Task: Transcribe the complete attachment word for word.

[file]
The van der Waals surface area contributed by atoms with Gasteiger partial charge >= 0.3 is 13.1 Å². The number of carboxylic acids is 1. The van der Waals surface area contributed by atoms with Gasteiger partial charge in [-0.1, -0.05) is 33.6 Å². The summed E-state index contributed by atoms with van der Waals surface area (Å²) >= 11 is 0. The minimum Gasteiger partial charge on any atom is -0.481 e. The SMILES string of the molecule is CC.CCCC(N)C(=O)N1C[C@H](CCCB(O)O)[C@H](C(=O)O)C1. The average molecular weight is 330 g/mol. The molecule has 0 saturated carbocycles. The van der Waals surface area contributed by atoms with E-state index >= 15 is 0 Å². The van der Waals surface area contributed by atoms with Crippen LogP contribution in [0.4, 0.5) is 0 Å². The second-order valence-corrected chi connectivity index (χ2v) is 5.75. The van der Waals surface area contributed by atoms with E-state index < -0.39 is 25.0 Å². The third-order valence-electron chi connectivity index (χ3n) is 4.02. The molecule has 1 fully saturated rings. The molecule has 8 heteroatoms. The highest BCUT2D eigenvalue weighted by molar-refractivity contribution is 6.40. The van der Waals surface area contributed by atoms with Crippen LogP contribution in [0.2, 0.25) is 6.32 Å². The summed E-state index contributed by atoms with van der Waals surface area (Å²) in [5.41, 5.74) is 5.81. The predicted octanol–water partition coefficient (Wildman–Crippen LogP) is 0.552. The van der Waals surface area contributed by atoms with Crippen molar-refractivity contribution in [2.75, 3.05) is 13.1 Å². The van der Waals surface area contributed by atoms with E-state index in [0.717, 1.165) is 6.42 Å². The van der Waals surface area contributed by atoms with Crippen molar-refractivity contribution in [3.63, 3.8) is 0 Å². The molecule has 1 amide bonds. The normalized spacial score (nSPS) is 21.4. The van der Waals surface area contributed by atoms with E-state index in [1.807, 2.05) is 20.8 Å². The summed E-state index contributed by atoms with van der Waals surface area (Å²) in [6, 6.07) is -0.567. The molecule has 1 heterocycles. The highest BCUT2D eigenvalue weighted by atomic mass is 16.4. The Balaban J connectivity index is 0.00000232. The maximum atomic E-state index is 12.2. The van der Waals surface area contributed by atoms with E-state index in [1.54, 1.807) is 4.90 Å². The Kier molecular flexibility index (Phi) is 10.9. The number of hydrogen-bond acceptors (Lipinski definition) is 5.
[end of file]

The van der Waals surface area contributed by atoms with Gasteiger partial charge >= 0.3 is 13.1 Å². The number of carboxylic acids is 1. The van der Waals surface area contributed by atoms with Gasteiger partial charge in [-0.1, -0.05) is 33.6 Å². The summed E-state index contributed by atoms with van der Waals surface area (Å²) >= 11 is 0. The minimum Gasteiger partial charge on any atom is -0.481 e. The SMILES string of the molecule is CC.CCCC(N)C(=O)N1C[C@H](CCCB(O)O)[C@H](C(=O)O)C1. The average molecular weight is 330 g/mol. The molecule has 0 saturated carbocycles. The van der Waals surface area contributed by atoms with E-state index >= 15 is 0 Å². The van der Waals surface area contributed by atoms with Crippen LogP contribution in [0.4, 0.5) is 0 Å². The second-order valence-corrected chi connectivity index (χ2v) is 5.75. The van der Waals surface area contributed by atoms with E-state index < -0.39 is 25.0 Å². The third-order valence-electron chi connectivity index (χ3n) is 4.02. The molecule has 1 fully saturated rings. The molecule has 8 heteroatoms. The highest BCUT2D eigenvalue weighted by molar-refractivity contribution is 6.40. The van der Waals surface area contributed by atoms with Crippen LogP contribution in [0.2, 0.25) is 6.32 Å². The summed E-state index contributed by atoms with van der Waals surface area (Å²) in [5.41, 5.74) is 5.81. The predicted octanol–water partition coefficient (Wildman–Crippen LogP) is 0.552. The van der Waals surface area contributed by atoms with Crippen molar-refractivity contribution in [2.75, 3.05) is 13.1 Å². The van der Waals surface area contributed by atoms with E-state index in [0.717, 1.165) is 6.42 Å². The van der Waals surface area contributed by atoms with Crippen molar-refractivity contribution in [3.63, 3.8) is 0 Å². The molecule has 1 amide bonds. The normalized spacial score (nSPS) is 21.4. The van der Waals surface area contributed by atoms with E-state index in [1.807, 2.05) is 20.8 Å². The summed E-state index contributed by atoms with van der Waals surface area (Å²) in [6, 6.07) is -0.567. The molecule has 1 heterocycles. The highest BCUT2D eigenvalue weighted by atomic mass is 16.4. The Balaban J connectivity index is 0.00000232. The maximum atomic E-state index is 12.2. The van der Waals surface area contributed by atoms with E-state index in [1.54, 1.807) is 4.90 Å². The Kier molecular flexibility index (Phi) is 10.9. The number of hydrogen-bond acceptors (Lipinski definition) is 5.